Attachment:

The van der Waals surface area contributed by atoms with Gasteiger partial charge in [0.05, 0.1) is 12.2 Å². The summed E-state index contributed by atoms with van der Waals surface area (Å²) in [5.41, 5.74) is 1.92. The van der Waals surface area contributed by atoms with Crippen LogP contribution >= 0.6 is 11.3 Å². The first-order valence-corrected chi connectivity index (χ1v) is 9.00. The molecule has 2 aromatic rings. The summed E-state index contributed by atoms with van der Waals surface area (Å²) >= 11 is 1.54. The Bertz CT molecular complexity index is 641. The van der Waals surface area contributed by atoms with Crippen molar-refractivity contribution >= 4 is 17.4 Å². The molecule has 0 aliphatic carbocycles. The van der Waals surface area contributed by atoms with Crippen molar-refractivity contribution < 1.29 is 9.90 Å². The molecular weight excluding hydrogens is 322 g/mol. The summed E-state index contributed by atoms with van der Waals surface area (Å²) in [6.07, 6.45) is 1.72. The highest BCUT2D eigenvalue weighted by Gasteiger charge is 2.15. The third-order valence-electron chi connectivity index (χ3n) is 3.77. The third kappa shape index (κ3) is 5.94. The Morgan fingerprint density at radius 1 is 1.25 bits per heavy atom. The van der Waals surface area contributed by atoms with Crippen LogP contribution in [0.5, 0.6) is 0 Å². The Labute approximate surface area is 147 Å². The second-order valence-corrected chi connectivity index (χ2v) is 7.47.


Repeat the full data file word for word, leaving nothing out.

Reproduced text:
The van der Waals surface area contributed by atoms with Gasteiger partial charge in [0.05, 0.1) is 12.2 Å². The summed E-state index contributed by atoms with van der Waals surface area (Å²) in [5.41, 5.74) is 1.92. The van der Waals surface area contributed by atoms with Crippen LogP contribution >= 0.6 is 11.3 Å². The first-order valence-corrected chi connectivity index (χ1v) is 9.00. The molecule has 2 aromatic rings. The summed E-state index contributed by atoms with van der Waals surface area (Å²) >= 11 is 1.54. The Bertz CT molecular complexity index is 641. The van der Waals surface area contributed by atoms with Crippen molar-refractivity contribution >= 4 is 17.4 Å². The molecule has 0 aliphatic carbocycles. The van der Waals surface area contributed by atoms with Crippen molar-refractivity contribution < 1.29 is 9.90 Å². The molecular weight excluding hydrogens is 322 g/mol. The summed E-state index contributed by atoms with van der Waals surface area (Å²) in [6.07, 6.45) is 1.72. The highest BCUT2D eigenvalue weighted by Gasteiger charge is 2.15. The third-order valence-electron chi connectivity index (χ3n) is 3.77. The third kappa shape index (κ3) is 5.94. The Morgan fingerprint density at radius 1 is 1.25 bits per heavy atom. The van der Waals surface area contributed by atoms with Crippen LogP contribution in [0.5, 0.6) is 0 Å². The Labute approximate surface area is 147 Å². The second-order valence-corrected chi connectivity index (χ2v) is 7.47.